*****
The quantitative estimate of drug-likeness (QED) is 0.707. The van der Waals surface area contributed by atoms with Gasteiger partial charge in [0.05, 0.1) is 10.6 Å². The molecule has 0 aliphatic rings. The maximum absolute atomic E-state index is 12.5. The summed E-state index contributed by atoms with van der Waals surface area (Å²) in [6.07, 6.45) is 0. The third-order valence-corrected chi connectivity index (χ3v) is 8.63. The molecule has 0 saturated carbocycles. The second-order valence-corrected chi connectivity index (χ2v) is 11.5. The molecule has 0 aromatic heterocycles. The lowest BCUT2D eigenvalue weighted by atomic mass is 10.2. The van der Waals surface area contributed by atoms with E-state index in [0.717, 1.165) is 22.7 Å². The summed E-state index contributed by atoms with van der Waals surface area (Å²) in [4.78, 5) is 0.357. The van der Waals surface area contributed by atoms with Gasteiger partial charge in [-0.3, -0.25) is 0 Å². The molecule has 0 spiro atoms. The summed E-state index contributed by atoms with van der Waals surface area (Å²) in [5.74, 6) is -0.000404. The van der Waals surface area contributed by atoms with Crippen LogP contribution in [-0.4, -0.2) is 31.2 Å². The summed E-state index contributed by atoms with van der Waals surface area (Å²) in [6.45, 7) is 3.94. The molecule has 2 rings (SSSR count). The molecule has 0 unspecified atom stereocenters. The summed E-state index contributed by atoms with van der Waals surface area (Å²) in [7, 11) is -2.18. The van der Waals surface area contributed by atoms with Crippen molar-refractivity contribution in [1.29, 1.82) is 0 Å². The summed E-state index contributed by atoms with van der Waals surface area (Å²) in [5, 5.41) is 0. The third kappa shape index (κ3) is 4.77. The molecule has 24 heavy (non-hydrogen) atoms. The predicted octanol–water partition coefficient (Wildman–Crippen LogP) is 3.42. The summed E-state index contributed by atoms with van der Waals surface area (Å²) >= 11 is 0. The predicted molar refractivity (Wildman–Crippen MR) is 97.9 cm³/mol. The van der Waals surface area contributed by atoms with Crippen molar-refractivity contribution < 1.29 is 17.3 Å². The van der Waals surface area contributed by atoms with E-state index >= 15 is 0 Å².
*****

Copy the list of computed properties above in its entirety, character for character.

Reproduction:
The quantitative estimate of drug-likeness (QED) is 0.707. The van der Waals surface area contributed by atoms with Gasteiger partial charge in [0.05, 0.1) is 10.6 Å². The molecule has 0 aliphatic rings. The maximum absolute atomic E-state index is 12.5. The summed E-state index contributed by atoms with van der Waals surface area (Å²) in [6.07, 6.45) is 0. The third-order valence-corrected chi connectivity index (χ3v) is 8.63. The molecule has 0 saturated carbocycles. The second-order valence-corrected chi connectivity index (χ2v) is 11.5. The molecule has 0 aromatic heterocycles. The lowest BCUT2D eigenvalue weighted by atomic mass is 10.2. The van der Waals surface area contributed by atoms with E-state index in [0.717, 1.165) is 22.7 Å². The summed E-state index contributed by atoms with van der Waals surface area (Å²) in [4.78, 5) is 0.357. The van der Waals surface area contributed by atoms with Gasteiger partial charge in [-0.3, -0.25) is 0 Å². The molecule has 0 spiro atoms. The summed E-state index contributed by atoms with van der Waals surface area (Å²) in [5.74, 6) is -0.000404. The van der Waals surface area contributed by atoms with Crippen LogP contribution in [-0.4, -0.2) is 31.2 Å². The summed E-state index contributed by atoms with van der Waals surface area (Å²) in [6.45, 7) is 3.94. The molecule has 2 rings (SSSR count). The molecule has 0 unspecified atom stereocenters. The summed E-state index contributed by atoms with van der Waals surface area (Å²) in [7, 11) is -2.18. The van der Waals surface area contributed by atoms with Crippen molar-refractivity contribution in [1.29, 1.82) is 0 Å². The summed E-state index contributed by atoms with van der Waals surface area (Å²) in [5, 5.41) is 0. The third kappa shape index (κ3) is 4.77. The molecule has 24 heavy (non-hydrogen) atoms. The predicted octanol–water partition coefficient (Wildman–Crippen LogP) is 3.42. The summed E-state index contributed by atoms with van der Waals surface area (Å²) >= 11 is 0. The predicted molar refractivity (Wildman–Crippen MR) is 97.9 cm³/mol. The van der Waals surface area contributed by atoms with Crippen molar-refractivity contribution < 1.29 is 17.3 Å². The van der Waals surface area contributed by atoms with E-state index >= 15 is 0 Å².